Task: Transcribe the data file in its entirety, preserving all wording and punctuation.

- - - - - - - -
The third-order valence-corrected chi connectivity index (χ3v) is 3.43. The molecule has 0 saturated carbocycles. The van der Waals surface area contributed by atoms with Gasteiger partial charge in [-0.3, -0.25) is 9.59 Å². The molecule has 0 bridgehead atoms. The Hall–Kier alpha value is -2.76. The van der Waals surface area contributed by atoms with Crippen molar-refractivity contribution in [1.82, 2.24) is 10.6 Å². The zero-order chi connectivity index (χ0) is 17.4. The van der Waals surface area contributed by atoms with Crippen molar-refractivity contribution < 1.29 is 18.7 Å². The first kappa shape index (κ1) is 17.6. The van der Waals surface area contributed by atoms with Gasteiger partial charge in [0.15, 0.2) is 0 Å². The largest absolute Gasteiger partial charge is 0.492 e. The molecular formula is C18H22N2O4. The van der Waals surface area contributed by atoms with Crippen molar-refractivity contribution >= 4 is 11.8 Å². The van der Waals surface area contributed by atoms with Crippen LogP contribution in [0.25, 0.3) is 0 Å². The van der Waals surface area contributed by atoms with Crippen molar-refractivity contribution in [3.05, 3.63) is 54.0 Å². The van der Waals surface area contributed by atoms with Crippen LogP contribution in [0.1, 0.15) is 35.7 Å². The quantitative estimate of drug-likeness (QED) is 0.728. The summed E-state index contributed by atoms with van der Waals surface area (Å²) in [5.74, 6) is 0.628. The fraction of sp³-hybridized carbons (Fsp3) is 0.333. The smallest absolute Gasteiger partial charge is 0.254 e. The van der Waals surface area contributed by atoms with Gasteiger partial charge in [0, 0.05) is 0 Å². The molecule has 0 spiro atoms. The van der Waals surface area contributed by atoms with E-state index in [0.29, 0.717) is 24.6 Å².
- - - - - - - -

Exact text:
The third-order valence-corrected chi connectivity index (χ3v) is 3.43. The molecule has 0 saturated carbocycles. The van der Waals surface area contributed by atoms with Gasteiger partial charge in [-0.3, -0.25) is 9.59 Å². The molecule has 0 bridgehead atoms. The Hall–Kier alpha value is -2.76. The van der Waals surface area contributed by atoms with Crippen molar-refractivity contribution in [1.82, 2.24) is 10.6 Å². The zero-order chi connectivity index (χ0) is 17.4. The van der Waals surface area contributed by atoms with Crippen molar-refractivity contribution < 1.29 is 18.7 Å². The first kappa shape index (κ1) is 17.6. The van der Waals surface area contributed by atoms with Gasteiger partial charge in [0.15, 0.2) is 0 Å². The largest absolute Gasteiger partial charge is 0.492 e. The molecular formula is C18H22N2O4. The van der Waals surface area contributed by atoms with Crippen molar-refractivity contribution >= 4 is 11.8 Å². The van der Waals surface area contributed by atoms with Crippen LogP contribution in [0.25, 0.3) is 0 Å². The van der Waals surface area contributed by atoms with Crippen molar-refractivity contribution in [3.05, 3.63) is 54.0 Å². The van der Waals surface area contributed by atoms with Crippen LogP contribution in [0.1, 0.15) is 35.7 Å². The quantitative estimate of drug-likeness (QED) is 0.728. The summed E-state index contributed by atoms with van der Waals surface area (Å²) in [5.74, 6) is 0.628. The fraction of sp³-hybridized carbons (Fsp3) is 0.333. The smallest absolute Gasteiger partial charge is 0.254 e. The van der Waals surface area contributed by atoms with Gasteiger partial charge in [0, 0.05) is 0 Å². The molecule has 0 spiro atoms. The van der Waals surface area contributed by atoms with E-state index in [0.29, 0.717) is 24.6 Å².